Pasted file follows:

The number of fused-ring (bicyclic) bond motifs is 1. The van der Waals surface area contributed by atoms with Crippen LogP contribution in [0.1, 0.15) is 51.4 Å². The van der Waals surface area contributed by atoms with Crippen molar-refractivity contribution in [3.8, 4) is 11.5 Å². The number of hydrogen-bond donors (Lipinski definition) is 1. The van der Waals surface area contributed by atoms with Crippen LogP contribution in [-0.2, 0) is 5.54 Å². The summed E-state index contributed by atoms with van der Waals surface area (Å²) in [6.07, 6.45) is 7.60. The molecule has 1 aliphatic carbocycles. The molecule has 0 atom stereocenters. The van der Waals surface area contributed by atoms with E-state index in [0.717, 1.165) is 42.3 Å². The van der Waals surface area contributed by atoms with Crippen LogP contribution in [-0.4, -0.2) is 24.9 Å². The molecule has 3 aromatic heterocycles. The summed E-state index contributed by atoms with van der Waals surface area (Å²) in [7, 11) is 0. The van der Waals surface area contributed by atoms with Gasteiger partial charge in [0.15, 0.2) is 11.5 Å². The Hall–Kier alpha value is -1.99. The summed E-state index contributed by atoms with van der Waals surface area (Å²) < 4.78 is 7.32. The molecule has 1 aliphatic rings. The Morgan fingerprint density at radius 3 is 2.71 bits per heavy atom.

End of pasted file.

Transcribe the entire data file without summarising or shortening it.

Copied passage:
The number of fused-ring (bicyclic) bond motifs is 1. The van der Waals surface area contributed by atoms with Crippen LogP contribution in [0.1, 0.15) is 51.4 Å². The van der Waals surface area contributed by atoms with Crippen molar-refractivity contribution in [3.8, 4) is 11.5 Å². The number of hydrogen-bond donors (Lipinski definition) is 1. The van der Waals surface area contributed by atoms with Crippen LogP contribution in [-0.2, 0) is 5.54 Å². The summed E-state index contributed by atoms with van der Waals surface area (Å²) in [6.07, 6.45) is 7.60. The molecule has 1 aliphatic carbocycles. The molecule has 0 atom stereocenters. The van der Waals surface area contributed by atoms with E-state index in [0.717, 1.165) is 42.3 Å². The van der Waals surface area contributed by atoms with Crippen LogP contribution in [-0.4, -0.2) is 24.9 Å². The molecule has 3 aromatic heterocycles. The summed E-state index contributed by atoms with van der Waals surface area (Å²) in [7, 11) is 0. The van der Waals surface area contributed by atoms with Gasteiger partial charge in [0.15, 0.2) is 11.5 Å². The Hall–Kier alpha value is -1.99. The summed E-state index contributed by atoms with van der Waals surface area (Å²) < 4.78 is 7.32. The molecule has 1 aliphatic rings. The Morgan fingerprint density at radius 3 is 2.71 bits per heavy atom.